‘It stands to reason that if you wish to be a good waiter, you must be master of your own appearance.’
‘a fact that confirmed once again how quickly time flies when one is immersed in a pleasant task accompanied by a pleasant conversation.’
These are a few philosophical aphorisms strewn across the novel ‘A Gentleman in Moscow.’
It is a story of Aristocracy, a tale of imprisonment. It’s the story of a handsome Count named Alexander Rostov, who is sentenced to spend his life under house arrest in Moscow’s Metropol Hotel. A story set in the year 1922 when Bolsheviks started ruling the newly formed Soviet Union. The story follows the Count for the next thirty years. It scripts in a little bit of everything. Only a genius writer –here, Amor Towles, could add romance, politics, parenthood, espionage, and poetry in one fantastical fiction.
City of Girls:
City Of Girls made into my quick list of must-read because of the author Elizabeth Gilbert, best known for her memoir, Eat, Pray, Love, which I read a decade back. Later I picked up another book by her titled: Committed – a love story – it’s about marriage and relationships.
This was her third novel. City of Girls is a story set in 1940, a historical fiction of a young girl of eighteen – Vivian Morris and theatre and New York glamour as its background. The narration runs until the Vivian reaches eighty-nine.
It’s just a breezy, entertaining read about passion, and struggle for survival of a lively, effervescent portrait of Vivian Morris in New York during World War II times.
Educated – A Memoir: By Tara Westover
It’s like a young girl’s craving for window shopping, and I too window shop in digital space for good fiction recommendations, especially the memoirs. About the book Educated, it was a lucky encounter from the New York Times list of Best books.
It’s a realistic story about an extremely orthodox upbringing of Tara Westover, the youngest of seven in a survivalist family, living on a farm at a Mormon pocket of south-eastern Idaho.
I dipped into the internet to have an idea what this Mormon Religion is all about. Mormon is a rigid religious group that follows the concepts of Christianity and also revelations made by their founder Joseph Smith during 1820. The group is headquartered in Salt lake city, Utah.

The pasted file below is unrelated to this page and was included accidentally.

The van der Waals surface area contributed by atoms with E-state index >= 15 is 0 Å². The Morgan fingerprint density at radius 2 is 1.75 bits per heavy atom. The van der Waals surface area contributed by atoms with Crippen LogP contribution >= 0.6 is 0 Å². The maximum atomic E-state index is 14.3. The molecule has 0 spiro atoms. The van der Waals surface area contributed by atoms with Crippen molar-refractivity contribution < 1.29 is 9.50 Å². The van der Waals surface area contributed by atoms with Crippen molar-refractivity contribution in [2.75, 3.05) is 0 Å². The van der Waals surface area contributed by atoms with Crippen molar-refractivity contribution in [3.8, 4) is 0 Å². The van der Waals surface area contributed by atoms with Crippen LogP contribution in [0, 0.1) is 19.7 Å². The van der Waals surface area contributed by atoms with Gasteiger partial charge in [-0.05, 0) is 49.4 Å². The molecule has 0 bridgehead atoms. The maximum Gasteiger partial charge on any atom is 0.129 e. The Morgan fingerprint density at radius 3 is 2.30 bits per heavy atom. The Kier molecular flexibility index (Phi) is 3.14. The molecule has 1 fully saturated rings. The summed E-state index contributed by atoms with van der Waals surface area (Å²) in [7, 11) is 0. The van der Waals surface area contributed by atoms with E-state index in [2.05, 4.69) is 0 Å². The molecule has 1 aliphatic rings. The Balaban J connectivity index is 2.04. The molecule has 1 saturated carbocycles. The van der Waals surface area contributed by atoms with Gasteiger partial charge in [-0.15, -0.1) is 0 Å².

‘I have been educated in the rhythms of the mountain, rhythms in which change was never fundamental, only cyclical.’
Grandma and Dad argued a lot more often about kids. Grandma thought we should be in a school and not roaming the mountains like savages. Dad said, ‘public school was a ploy by the Government to lead children away from God.’ ‘I may as well surrender my kids to the devil itself.’
And introducing her mother as an assistant to a midwife mother, it goes like this;
‘Her features were heavy, her voice thick with authority. She had no license, no certificates. She was midwife entirely by the power of her own to say so, which was more than enough’.
Born in such conformist family conditions, Tara Westover was seventeen the first time she set foot in a classroom. Until then, in summer, she stewed herbs for her mother, a midwife, and healer, and in winter, she salvaged in her father’s junkyard.
Tara never saw a doctor or a nurse, and her father forbade hospitals. Gashes, or burns, getting hit with a steel cylinder in the gut, fingers lost nothing called for medical attention beyond her mother’s herbs and tinctures termed as ‘God’s pharmacy.’
Then, lacking in formal education, Tara began to educate herself. Her quest for education transformed her, taking her over oceans and across continents, to Harvard, to Cambridge.
Tara’s memoir is about self-discovery, peeling away from traditionalistic notions favored by parents, too much to vouch for God’s interventions. The descriptions are so well written, so graphic that I felt someone held my hand and toured me around the mountains’ slopes of Buck’s peak – in rural Idaho.